Micah Singleton, writing for The Verge:
Regardless of the pressure, Spotify isn’t married to its free
tier, according to sources, but it does strongly believe it drives
users to its premium service, and currently has no intentions of
giving it up. The free service also draws a significant amount of
revenue — much of which goes to the music labels — and
attempting to cut off a revenue stream goes against the music
labels’ usual practices. “You would never dry up that revenue
stream unless someone is making promises they ought not to be
making,” a music industry source said.
You can never be certain with unnamed sources, but it seems pretty clear that someone from Spotify is the “music industry source”. What they seem to be doing is preemptively seeding the idea that Apple’s approach to their upcoming streaming music service is analogous to what they did when they entered the e-book market. That they’re colluding with music labels to eliminate free streaming tiers the same way they colluded with publishers to switch to the agency pricing model.
Given how that turned out for Apple, who knows, maybe there’s something to this. But this stuff about Apple’s 30 percent cut of subscriptions through the App Store is amusing:
Apple charges a 30 percent fee toward any sales through its App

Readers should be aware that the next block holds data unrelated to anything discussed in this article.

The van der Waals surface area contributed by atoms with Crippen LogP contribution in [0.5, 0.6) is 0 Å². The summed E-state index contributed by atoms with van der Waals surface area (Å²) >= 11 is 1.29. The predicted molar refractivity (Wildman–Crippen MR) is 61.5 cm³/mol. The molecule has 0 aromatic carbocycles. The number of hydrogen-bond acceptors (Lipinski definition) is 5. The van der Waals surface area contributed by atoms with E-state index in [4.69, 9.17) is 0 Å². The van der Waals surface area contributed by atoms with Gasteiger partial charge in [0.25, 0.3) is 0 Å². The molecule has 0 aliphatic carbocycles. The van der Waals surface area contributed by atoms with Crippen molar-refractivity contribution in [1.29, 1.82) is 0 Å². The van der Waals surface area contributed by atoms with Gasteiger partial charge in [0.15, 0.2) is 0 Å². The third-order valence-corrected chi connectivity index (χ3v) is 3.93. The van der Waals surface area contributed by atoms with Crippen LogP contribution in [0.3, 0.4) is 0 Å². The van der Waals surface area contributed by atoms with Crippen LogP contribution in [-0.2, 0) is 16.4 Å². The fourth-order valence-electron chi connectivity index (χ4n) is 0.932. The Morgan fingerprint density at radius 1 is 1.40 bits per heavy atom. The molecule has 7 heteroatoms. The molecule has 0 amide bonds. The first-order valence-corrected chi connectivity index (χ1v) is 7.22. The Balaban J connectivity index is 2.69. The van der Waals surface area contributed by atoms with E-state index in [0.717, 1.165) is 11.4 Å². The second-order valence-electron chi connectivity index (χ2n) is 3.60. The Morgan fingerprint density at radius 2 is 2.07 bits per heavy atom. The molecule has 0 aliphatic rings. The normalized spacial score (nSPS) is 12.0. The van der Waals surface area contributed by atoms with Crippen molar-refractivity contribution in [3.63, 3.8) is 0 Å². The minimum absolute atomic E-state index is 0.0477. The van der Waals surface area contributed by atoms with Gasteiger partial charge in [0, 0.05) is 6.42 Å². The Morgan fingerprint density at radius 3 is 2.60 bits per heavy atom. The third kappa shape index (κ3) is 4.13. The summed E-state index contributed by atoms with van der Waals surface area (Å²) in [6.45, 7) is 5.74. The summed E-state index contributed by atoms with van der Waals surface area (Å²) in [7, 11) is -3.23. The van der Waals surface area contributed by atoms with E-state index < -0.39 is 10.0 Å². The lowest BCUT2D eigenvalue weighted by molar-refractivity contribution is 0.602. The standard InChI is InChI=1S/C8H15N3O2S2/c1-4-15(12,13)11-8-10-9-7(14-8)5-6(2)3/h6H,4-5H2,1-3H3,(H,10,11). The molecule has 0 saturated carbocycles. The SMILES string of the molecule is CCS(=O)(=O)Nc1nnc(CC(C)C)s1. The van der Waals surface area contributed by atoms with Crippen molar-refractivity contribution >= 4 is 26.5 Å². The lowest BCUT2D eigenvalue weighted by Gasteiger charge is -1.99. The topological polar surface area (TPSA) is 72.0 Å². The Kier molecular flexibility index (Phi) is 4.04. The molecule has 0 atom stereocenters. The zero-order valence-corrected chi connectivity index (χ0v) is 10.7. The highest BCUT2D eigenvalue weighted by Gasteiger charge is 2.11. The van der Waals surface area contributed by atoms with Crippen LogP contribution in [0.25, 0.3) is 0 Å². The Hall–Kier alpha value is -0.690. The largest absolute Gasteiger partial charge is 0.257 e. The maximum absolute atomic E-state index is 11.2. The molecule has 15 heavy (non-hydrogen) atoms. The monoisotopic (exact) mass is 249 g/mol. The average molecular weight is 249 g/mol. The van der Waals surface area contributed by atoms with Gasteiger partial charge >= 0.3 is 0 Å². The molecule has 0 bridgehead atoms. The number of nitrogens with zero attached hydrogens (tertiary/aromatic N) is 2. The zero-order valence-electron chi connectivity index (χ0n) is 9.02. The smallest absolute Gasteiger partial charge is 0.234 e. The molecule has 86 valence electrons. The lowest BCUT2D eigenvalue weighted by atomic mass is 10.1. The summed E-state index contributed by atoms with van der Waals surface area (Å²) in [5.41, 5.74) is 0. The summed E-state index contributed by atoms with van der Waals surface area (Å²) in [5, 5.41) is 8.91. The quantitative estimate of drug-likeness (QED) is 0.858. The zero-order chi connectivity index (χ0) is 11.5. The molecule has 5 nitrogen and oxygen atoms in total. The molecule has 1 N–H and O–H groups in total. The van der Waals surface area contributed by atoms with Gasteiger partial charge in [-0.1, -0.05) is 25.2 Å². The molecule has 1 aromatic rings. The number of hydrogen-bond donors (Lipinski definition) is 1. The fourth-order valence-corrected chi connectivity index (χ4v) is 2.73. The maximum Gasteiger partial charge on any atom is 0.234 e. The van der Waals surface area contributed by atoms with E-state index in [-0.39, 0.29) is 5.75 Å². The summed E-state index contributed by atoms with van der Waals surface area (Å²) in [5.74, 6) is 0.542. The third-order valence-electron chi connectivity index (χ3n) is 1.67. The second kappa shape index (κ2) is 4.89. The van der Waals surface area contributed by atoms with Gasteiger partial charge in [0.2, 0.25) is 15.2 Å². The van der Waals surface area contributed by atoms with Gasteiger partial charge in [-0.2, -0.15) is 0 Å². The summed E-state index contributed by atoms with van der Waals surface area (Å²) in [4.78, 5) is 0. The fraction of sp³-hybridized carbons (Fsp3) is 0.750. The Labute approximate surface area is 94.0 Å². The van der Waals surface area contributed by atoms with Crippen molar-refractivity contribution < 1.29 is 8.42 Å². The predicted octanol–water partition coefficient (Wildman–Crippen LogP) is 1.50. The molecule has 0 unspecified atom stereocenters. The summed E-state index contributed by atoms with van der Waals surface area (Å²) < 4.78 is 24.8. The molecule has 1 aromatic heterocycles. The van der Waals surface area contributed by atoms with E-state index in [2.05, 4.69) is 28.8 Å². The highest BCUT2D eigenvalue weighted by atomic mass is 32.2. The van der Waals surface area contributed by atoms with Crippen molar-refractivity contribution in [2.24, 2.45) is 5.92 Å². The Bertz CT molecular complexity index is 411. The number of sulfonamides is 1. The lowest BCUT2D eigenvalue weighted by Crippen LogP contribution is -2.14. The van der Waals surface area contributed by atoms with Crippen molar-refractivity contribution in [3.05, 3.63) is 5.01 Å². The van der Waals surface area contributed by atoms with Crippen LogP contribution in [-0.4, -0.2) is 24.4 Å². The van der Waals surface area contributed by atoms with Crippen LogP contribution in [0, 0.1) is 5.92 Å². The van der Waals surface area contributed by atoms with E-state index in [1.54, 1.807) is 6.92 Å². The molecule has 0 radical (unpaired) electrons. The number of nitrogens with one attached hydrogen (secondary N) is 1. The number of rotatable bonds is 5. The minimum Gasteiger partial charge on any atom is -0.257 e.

Store, and that includes subscription services. That means if
Spotify wants to sell its premium subscription service — which
usually costs $9.99 a month — through the App Store, it has to
raise the price 30 percent higher to $12.99 to pull in the same
revenue, while Apple can still offer Beats at a lower price.
Spotify and many others in the music industry believe Apple’s App
Store tax gives them an unfair advantage over the competition.
To make things worse, Apple’s rules disallow companies from
redirecting users to the browser to get the lower subscription
price. “Apps that link to external mechanisms for purchases or
subscriptions to be used in the app, such as a ‘buy’ button that
goes to a web site to purchase a digital book, will be rejected,”
Apple wrote in its App Store review guidelines. That means if you
tried to sign up for Spotify or Rdio or Tidal through their apps
in the App Store, you would think they raised their prices, much
like what happened last week. “I get that there’s some
administrative burden so they should get some kind of fee, but 30
percent is fucking bullshit,” one music industry source said.
Welcome to 2008. What’s interesting to me about this line of argument is how it’s predicated on the assumption that in-app purchasing is essential. The fact that Spotify can sign up customers on the web, without one penny going to Apple, isn’t really part of the discussion because the convenience advantage of IAP is so overwhelming.